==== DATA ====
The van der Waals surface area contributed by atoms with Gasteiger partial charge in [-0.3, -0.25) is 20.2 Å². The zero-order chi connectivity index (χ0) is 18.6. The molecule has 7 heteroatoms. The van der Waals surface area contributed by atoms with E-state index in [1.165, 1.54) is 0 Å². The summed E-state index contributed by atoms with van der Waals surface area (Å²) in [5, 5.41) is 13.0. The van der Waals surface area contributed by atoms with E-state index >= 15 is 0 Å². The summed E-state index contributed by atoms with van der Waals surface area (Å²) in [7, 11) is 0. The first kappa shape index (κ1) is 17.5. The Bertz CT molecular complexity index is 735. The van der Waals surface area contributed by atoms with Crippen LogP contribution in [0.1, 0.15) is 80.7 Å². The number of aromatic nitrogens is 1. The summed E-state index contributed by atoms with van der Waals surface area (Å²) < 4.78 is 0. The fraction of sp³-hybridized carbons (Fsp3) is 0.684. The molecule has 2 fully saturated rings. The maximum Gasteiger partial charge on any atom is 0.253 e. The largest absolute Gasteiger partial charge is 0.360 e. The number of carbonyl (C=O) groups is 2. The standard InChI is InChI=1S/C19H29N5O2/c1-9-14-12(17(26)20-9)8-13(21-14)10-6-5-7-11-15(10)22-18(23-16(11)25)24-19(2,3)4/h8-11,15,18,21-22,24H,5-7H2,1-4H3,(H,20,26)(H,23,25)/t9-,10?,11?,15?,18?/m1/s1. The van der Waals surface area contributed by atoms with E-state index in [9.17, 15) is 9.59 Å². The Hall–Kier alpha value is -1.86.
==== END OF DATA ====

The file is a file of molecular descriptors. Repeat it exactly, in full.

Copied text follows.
The van der Waals surface area contributed by atoms with Gasteiger partial charge in [-0.3, -0.25) is 20.2 Å². The zero-order chi connectivity index (χ0) is 18.6. The molecule has 7 heteroatoms. The van der Waals surface area contributed by atoms with E-state index in [1.165, 1.54) is 0 Å². The summed E-state index contributed by atoms with van der Waals surface area (Å²) in [5, 5.41) is 13.0. The van der Waals surface area contributed by atoms with E-state index >= 15 is 0 Å². The summed E-state index contributed by atoms with van der Waals surface area (Å²) in [7, 11) is 0. The first kappa shape index (κ1) is 17.5. The Bertz CT molecular complexity index is 735. The van der Waals surface area contributed by atoms with Crippen LogP contribution in [0.1, 0.15) is 80.7 Å². The number of aromatic nitrogens is 1. The summed E-state index contributed by atoms with van der Waals surface area (Å²) < 4.78 is 0. The fraction of sp³-hybridized carbons (Fsp3) is 0.684. The molecule has 2 fully saturated rings. The maximum Gasteiger partial charge on any atom is 0.253 e. The largest absolute Gasteiger partial charge is 0.360 e. The number of carbonyl (C=O) groups is 2. The standard InChI is InChI=1S/C19H29N5O2/c1-9-14-12(17(26)20-9)8-13(21-14)10-6-5-7-11-15(10)22-18(23-16(11)25)24-19(2,3)4/h8-11,15,18,21-22,24H,5-7H2,1-4H3,(H,20,26)(H,23,25)/t9-,10?,11?,15?,18?/m1/s1. The van der Waals surface area contributed by atoms with E-state index in [9.17, 15) is 9.59 Å². The Hall–Kier alpha value is -1.86.